Matthew Hall and Beth Hayes-Bosson of Butlers Larder with their foodboxes and (right) Graham Kirkham

Butlers Farmhouse Cheeses from Longridge has been ahead of the pack when it comes to helping itself and other small artisan businesses to increase supply chains to compensate for the closure of some of their markets.

The fourth generation firm, famous for its Blacksticks Blue cheese, came up with the idea of a Butlers Larder, bringing together two dozen specially selected producers in the North West offering anything from meat and fish to vegetables, crisps, chocolate and gin.

Customers can order produce boxes to be delivered to their doorsteps.

Matthew Hall said the idea was spawned at the North West Family Business Awards on March 6 in Manchester where Butlers won a top honour to add to its collection.

Graham Kirkham of Mrs Kirkham's Farmhouse Cheese of Goosnargh

“We have always said we want to support local producers, but in reality we haven’t got around to doing it,” he told the Post.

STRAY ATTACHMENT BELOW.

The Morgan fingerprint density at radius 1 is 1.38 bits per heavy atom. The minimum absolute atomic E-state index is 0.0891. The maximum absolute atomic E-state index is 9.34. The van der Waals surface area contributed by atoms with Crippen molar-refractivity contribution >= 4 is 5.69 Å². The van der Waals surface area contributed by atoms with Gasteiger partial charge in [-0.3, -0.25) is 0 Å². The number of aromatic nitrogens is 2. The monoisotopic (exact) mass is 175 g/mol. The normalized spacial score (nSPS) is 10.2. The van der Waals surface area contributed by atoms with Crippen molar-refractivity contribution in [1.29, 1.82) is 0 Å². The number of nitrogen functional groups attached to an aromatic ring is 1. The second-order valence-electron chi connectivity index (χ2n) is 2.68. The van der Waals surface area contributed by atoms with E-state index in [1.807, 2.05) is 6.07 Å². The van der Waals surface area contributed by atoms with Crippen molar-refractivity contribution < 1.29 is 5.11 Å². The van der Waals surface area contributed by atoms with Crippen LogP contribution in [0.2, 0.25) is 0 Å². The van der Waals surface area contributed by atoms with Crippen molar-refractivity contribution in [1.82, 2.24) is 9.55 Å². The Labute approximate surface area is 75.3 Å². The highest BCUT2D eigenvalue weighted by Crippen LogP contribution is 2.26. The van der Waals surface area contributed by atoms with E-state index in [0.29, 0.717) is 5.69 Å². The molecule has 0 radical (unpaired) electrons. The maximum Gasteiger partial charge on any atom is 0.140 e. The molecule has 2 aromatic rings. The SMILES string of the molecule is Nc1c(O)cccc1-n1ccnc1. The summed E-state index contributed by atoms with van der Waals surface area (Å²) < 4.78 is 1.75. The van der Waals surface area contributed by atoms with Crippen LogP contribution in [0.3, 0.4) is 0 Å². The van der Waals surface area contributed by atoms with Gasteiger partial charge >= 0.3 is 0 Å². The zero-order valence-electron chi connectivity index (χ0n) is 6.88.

“We felt that if there was a way we could bring together other family businesses into one easy to shop location for the customer it would be great.

“As the full impact of Covid moved quickly through March, it moved the creation of the Larder on very quickly.

“We already have an online platform for our cheese, but selling meat and pasta on a cheese website would not have made sense, so we built a brand and a website very quickly to bring all of the producers’ stories and products together.

“It’s a difficult time for many small businesses and we have found a way for them to continue doing what they do best, knowing that they can get their products to people in their own homes.

“Customers can safely get the products that they need from a central place and enjoy the best and most exciting artisans, all while supporting local small businesses when they really need it.